But these delays can’t be a good sign. If a notice to mariners doesn’t appear today, expect trouble.
Tuesday 12.40am update: This was the original plan as far as I know, but this now may be a chopper-free zone. Wait and see…
Greenwich’s early risers would have had a treat this morning – the masts were up and in place on the Cutty Sark by lunchtime today. I got to the town centre just in time to see the huge low loader that delivered them ease its way out. There’s still some work to go before the masts are at their full glory, but it’s looking good already. It’s worth watching for more on Sunday.
A mile or so up the river there’s more landmarks appearing, with the first cable car tower appearing on the Silvertown side of the Thames. On the Greenwich side, construction staff were still hard at work as the sun set on a chilly Saturday. It won’t be long now before a mast appears on this side of the water as well.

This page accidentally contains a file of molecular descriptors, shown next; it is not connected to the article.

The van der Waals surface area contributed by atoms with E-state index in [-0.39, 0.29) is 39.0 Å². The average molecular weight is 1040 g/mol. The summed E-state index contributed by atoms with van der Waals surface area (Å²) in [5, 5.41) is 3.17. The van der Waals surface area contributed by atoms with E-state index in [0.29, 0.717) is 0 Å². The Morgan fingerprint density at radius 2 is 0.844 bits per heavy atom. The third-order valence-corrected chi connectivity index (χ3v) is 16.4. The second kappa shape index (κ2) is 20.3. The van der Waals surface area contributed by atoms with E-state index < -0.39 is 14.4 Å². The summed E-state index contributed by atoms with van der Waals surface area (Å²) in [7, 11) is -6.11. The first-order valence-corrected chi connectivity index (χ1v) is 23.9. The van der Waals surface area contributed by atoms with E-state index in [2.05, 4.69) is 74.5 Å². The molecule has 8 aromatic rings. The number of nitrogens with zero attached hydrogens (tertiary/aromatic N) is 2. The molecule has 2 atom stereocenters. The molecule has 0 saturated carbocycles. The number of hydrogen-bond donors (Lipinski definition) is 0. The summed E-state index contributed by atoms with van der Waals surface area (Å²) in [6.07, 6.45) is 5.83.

To Deptford last night, where mayoral candidate Ken Livingstone held a question and answer session with locals and activists at the Lady Margaret Hall. He spoke a little on local trains, which I’ll post about later, but he said a few interesting things about the cable car under construction on the Greenwich Peninsula.
We know past schemes for cable cars there have been considered and dropped over the years, including one to East India DLR station for the millennium, and another plan for one to Canary Wharf. But the former mayor said he and O2 arena boss Philip Anschutz considered the same proposal as is now under construction by the Thames – and it was rejected because it was financially unviable.